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Progressive Rock CD Reviews

Emerson, Lake and Palmer

Emerson, Lake and Palmer

Review by Gary Hill

This first album from Emerson, Lake and Palmer is really a classic. It could be argued that it’s one of their most consistent. It certainly has quite a few songs that became trademark ELP tunes. It’s one of my favorites of there, no question about that one. It should be noted that I reviewed several of these songs on my review of their Atlantic Years compilation. For the sake of consistency, the track reviews here are copied or modified from those reviews.

This review is available in book format (hardcover and paperback) in Music Street Journal: 2014  Volume 5 at lulu.com/strangesound.

Track by Track Review
The Barbarian

Based on Bartok, this pounds in with a real psychedelic rock sound. They create waves of melody from there in a smoking hot jam. It is a powerhouse jam that’s infectious. It’s a purely instrumental tune and a great way to start the album in style. It really does a great job of combining classical music with a jazz styling and creating a prog rock masterpiece.

Take a Pebble
I love the mellow, harp-like introduction to this and the track is built up nicely from there. It’s definitely another trademark piece by the group. This has a lot in common with early King Crimson. Emerson’s keyboards really produce a lot of the magic in this mellow, but very intricate and involved number. That said, you can’t discount Greg Lake’s vocals one bit. There’s a little hoe-down section in the middle of this that doesn’t do all that much for me, though. Some of the other explorations that follow, though, work quite well.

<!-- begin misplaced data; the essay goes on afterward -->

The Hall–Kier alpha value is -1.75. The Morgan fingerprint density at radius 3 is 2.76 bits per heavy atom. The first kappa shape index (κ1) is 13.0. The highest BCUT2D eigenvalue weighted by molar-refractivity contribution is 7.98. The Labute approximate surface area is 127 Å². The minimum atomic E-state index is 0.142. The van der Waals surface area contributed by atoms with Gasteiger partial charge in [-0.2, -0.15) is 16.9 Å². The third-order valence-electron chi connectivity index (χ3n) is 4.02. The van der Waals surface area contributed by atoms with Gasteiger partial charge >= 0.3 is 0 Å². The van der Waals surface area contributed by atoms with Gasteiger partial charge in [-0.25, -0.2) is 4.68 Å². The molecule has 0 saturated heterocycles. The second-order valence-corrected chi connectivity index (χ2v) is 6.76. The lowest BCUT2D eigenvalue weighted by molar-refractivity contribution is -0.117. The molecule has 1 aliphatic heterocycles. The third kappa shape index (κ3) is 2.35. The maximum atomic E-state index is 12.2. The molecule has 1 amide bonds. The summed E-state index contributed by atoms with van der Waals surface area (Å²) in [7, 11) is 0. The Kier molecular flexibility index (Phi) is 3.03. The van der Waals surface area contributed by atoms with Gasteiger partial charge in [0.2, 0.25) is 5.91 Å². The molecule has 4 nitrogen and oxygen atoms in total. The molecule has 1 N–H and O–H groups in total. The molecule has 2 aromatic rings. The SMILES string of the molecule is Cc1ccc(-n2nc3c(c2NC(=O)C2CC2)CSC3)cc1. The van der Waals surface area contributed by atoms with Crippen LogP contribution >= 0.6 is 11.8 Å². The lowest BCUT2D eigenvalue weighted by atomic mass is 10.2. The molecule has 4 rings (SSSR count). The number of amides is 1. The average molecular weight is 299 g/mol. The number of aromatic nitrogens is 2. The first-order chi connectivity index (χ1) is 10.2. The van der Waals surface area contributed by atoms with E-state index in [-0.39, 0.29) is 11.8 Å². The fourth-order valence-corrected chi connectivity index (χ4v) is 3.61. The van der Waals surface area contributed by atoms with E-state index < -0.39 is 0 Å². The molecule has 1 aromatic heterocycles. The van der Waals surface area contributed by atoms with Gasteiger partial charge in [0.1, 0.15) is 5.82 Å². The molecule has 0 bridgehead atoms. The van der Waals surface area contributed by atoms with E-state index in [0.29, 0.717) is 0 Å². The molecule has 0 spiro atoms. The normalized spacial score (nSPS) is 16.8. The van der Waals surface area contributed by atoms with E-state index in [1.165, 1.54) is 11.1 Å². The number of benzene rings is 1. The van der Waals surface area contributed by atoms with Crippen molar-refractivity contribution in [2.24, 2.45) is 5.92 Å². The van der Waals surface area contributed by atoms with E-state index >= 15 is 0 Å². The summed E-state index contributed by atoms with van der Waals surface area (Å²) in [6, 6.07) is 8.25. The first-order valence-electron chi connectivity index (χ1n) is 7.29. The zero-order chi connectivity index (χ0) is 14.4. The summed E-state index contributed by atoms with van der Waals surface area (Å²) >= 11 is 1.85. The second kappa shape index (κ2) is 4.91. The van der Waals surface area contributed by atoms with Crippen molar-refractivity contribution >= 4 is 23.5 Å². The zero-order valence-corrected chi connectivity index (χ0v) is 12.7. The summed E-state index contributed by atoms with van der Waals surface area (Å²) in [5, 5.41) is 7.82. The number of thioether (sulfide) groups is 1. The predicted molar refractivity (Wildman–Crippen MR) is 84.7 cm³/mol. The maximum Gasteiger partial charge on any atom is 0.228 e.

Knife-Edge
The keyboard riff that leads this off is a classic and when they drop it down for the first vocals, it’s simply awesome. This is one of the band’s greatest songs. It showcases a lot of the musical elements that made the band who they were and this covers a ton of musical ground in its prog rock exploration.
The Three Fates
This is essentially a keyboard solo in three parts. The first is bombastic and organ based. The second is more on piano and has a more purely melodic sound. The third seems to combine the two. Overall, it’s a classical styled piece and yet it rocks with some seriously proggy sounds. It’s good, but for my money if you have to pick a “throw away” here, this is it.
Tank
Percussion leads off here and this is turned out into a powerful jam that combines rock, classical and jazz leanings into a killer instrumental. There’s a drum solo in the middle of this and a lot of this music is extremely intricate. The scorching jam after the drum solo makes it all worth while for certain and is one of the best instrumental segments ever from ELP.
Lucky Man
For my money, ELP shines the brightest on evocative balladic numbers like this one. The thing is, they take that sort of a format and work it out in all its glory before tearing into some serious progressive rock territory. That’s the formula here and this is one of ELP’s most successful tracks as far as I’m concerned.
 
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